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Beltane The Smith (Chapter46)

2006-08-28 16:36

  Chapter XLVI. How Black Roger Prayed in the Dawn: and How His Prayers Were Answered

  "Holy Saint Cuthbert, art a very sweet and potent saint, and therefore hast good eyes——which is well; so canst thou see him for thyself, how weak he is and languid, that was a mighty man and lusty. Cherish him, I pray thee! A goodly youth thou dost know him, thou didst see him burn a gibbet, moreover I have told thee——and eke a knight of high degree. Yet doth he lie here direly sick of body. Cherish him, I pray! Moreover, sick is he of mind, for that he loveth one, a lady, methinks good and worthy——so bring them together, these twain, not above, as saints in heaven, but first as man and woman that shall beget such men as he, such noble dames as she, and make the world a better place therefor. See you to this matter, good Saint Cuthbert, and also the matter of his Dukedom. But when he shall be Duke indeed, and blest with her that is so fair a maid and apt to motherhood——I pray thee, Saint Cuthbert, let him not forget me whose soul he saved long since within the green in the matter of Beda that was a Jester——I pray thee let him have regard to Black Roger that am his man henceforth to the end. Amen. Holy Saint Cuthbert grant me this."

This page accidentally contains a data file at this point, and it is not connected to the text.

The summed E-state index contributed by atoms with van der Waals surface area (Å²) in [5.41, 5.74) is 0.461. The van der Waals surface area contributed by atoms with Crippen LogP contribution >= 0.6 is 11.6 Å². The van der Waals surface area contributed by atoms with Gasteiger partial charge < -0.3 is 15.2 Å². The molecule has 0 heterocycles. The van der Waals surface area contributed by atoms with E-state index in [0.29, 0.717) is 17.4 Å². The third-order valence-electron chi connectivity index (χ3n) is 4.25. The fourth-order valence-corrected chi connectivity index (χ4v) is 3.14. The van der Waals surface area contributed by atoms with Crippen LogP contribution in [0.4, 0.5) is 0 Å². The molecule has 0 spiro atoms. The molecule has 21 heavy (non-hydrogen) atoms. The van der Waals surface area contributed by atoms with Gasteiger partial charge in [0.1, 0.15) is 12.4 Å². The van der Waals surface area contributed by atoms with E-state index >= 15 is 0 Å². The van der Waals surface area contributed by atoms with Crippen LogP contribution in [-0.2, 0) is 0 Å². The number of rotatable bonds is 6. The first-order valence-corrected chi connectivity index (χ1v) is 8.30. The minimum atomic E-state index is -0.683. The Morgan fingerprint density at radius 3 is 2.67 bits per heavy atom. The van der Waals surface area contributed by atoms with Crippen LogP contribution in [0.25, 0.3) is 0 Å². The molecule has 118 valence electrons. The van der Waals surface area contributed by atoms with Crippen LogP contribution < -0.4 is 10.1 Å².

It was Black Roger, praying in the dawn, his broadsword set upright in the ling, his hands devoutly crossed and his black head stooped full low; thus he saw not Beltane's eyes upon him until his prayer was ended.

  Quoth Beltane then:

  "May heaven grant thee thy prayer, Roger——'twas a good prayer and I the better for it."

  "Why, look now, master," says Roger, somewhat abashed, "I am a something better prayer than I was, and I pray in good Saxon English; thus do I call on Saint Cuthbert, that was a lusty Saxon ere that he was a saint."

  "But, Roger, what need to supplicate lest I forget thee? Think you I should forget my faithful Roger?"